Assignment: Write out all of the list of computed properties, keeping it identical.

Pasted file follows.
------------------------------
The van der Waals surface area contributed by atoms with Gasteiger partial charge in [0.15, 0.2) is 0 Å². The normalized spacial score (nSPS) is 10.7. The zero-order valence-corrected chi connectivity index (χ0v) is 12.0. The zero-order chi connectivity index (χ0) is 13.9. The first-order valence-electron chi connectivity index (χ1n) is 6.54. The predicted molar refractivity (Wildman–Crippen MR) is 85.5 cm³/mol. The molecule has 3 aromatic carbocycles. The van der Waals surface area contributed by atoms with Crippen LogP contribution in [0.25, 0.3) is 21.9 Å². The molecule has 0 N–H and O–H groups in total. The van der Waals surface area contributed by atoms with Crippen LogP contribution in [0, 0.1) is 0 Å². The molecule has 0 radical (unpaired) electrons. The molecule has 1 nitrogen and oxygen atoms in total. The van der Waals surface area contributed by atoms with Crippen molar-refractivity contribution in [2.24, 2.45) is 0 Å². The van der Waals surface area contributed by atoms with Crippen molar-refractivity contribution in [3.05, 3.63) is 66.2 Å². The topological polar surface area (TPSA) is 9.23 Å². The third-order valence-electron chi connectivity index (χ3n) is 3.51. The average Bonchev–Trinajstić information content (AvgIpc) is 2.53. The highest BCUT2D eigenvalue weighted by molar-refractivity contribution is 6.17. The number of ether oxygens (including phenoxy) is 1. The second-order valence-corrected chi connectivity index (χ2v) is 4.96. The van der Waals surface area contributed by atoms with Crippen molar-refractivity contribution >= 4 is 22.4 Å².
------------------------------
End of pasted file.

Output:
The van der Waals surface area contributed by atoms with Gasteiger partial charge in [0.15, 0.2) is 0 Å². The normalized spacial score (nSPS) is 10.7. The zero-order valence-corrected chi connectivity index (χ0v) is 12.0. The zero-order chi connectivity index (χ0) is 13.9. The first-order valence-electron chi connectivity index (χ1n) is 6.54. The predicted molar refractivity (Wildman–Crippen MR) is 85.5 cm³/mol. The molecule has 3 aromatic carbocycles. The van der Waals surface area contributed by atoms with Crippen LogP contribution in [0.25, 0.3) is 21.9 Å². The molecule has 0 N–H and O–H groups in total. The van der Waals surface area contributed by atoms with Crippen LogP contribution in [0, 0.1) is 0 Å². The molecule has 0 radical (unpaired) electrons. The molecule has 1 nitrogen and oxygen atoms in total. The van der Waals surface area contributed by atoms with Crippen molar-refractivity contribution in [2.24, 2.45) is 0 Å². The van der Waals surface area contributed by atoms with Crippen molar-refractivity contribution in [3.05, 3.63) is 66.2 Å². The topological polar surface area (TPSA) is 9.23 Å². The third-order valence-electron chi connectivity index (χ3n) is 3.51. The average Bonchev–Trinajstić information content (AvgIpc) is 2.53. The highest BCUT2D eigenvalue weighted by molar-refractivity contribution is 6.17. The number of ether oxygens (including phenoxy) is 1. The second-order valence-corrected chi connectivity index (χ2v) is 4.96. The van der Waals surface area contributed by atoms with Crippen molar-refractivity contribution >= 4 is 22.4 Å².